The most profitable of these structures is the film sequel.?¹ A regular...

  6. CHAPTER 1 Before and After the Blockbuster: A Brief History of the Film Sequel
    (pp. 15-51)

    The title card of D. W. Griffith’s 1911 film His Trust: The Faithful Devotion and Self-Sacrifice of an Old Negro Servant provides some insight into early conceptualisations of the sequel:

    “His Trust” is the first part of a life story, the second part being “His Trust Fulfilled” and while the second is the sequel to the first, each part is a complete story in itself.

    The notion of a ‘complete story’ is clearly pitted here against the concept of the sequel. Although both His Trust and His Trust Fulfilled have a clearly defined narrative trajectory involving the resolution of conflict,...

  7. CHAPTER 2 Screaming, Slashing, Sequelling: What the Sequel Did to the Horror Movie
    (pp. 52-71)

    There is much to suggest that the film sequel operates as a genre or, at the very least, as a sub-genre. As the previous chapter has shown, early formative exercises in film ‘kinds’ led to the western, slapstick comedy, film noir, and lately to a host of hybrid generic formulations to alert cinema-going audiences to what they might expect of any film that subscribed to genre codes. A number of theories describe the ways by which audiences are alerted, but central to the operation of genre is the address of expectation. In its repetitious re-organisation of familiar features, genre shares...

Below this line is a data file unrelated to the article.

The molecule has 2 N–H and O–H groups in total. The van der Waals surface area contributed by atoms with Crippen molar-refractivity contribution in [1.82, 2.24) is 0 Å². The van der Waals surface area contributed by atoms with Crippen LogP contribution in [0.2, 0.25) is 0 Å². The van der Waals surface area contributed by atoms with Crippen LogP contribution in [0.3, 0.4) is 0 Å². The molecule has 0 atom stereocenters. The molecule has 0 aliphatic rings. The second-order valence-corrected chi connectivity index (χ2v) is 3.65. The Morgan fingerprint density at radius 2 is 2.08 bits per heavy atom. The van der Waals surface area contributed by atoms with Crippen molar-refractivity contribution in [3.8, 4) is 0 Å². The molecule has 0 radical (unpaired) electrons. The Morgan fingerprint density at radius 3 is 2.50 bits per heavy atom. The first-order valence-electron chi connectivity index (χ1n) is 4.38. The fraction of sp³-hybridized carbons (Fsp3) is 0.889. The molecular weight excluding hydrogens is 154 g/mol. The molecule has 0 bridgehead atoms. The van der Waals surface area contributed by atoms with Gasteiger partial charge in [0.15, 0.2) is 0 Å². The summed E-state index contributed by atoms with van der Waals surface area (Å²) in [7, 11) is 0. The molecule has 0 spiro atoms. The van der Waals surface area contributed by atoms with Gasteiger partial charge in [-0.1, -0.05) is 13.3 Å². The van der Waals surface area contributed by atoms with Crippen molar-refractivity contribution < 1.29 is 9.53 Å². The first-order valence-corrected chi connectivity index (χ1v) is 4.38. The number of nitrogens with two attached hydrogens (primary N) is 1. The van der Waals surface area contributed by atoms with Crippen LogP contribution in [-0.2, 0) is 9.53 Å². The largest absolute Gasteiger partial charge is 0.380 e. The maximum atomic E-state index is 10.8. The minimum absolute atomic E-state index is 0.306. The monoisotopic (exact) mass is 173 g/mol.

8. CHAPTER 3 ‘It’s All Up To You!’: Sequelisation and User-Generated Content
    (pp. 72-89)

    This chapter looks at sequelisation as a method by which audience are able to continue, interact with and re-experience a film. ‘User—generated content’ is now a chief mode of consumer activity, or the defining characteristic of technology’s most prominent ‘sequel’, Web 2.0. As consumer choice expands, along with the gamut of interactive technologies, immersive environments, media crossovers, hypernarrative formats and consumer products, the sequel has begun to register the reception practices, paratexts and marketing strategies by which a film is continued, or rather exploded across multiple media platforms and consumer contexts. The idea of an ‘original’ commonly adheres to...

  9. CHAPTER 4 Adventures in Indiewood: Sequels in the Independent Film Marketplace
    (pp. 90-109)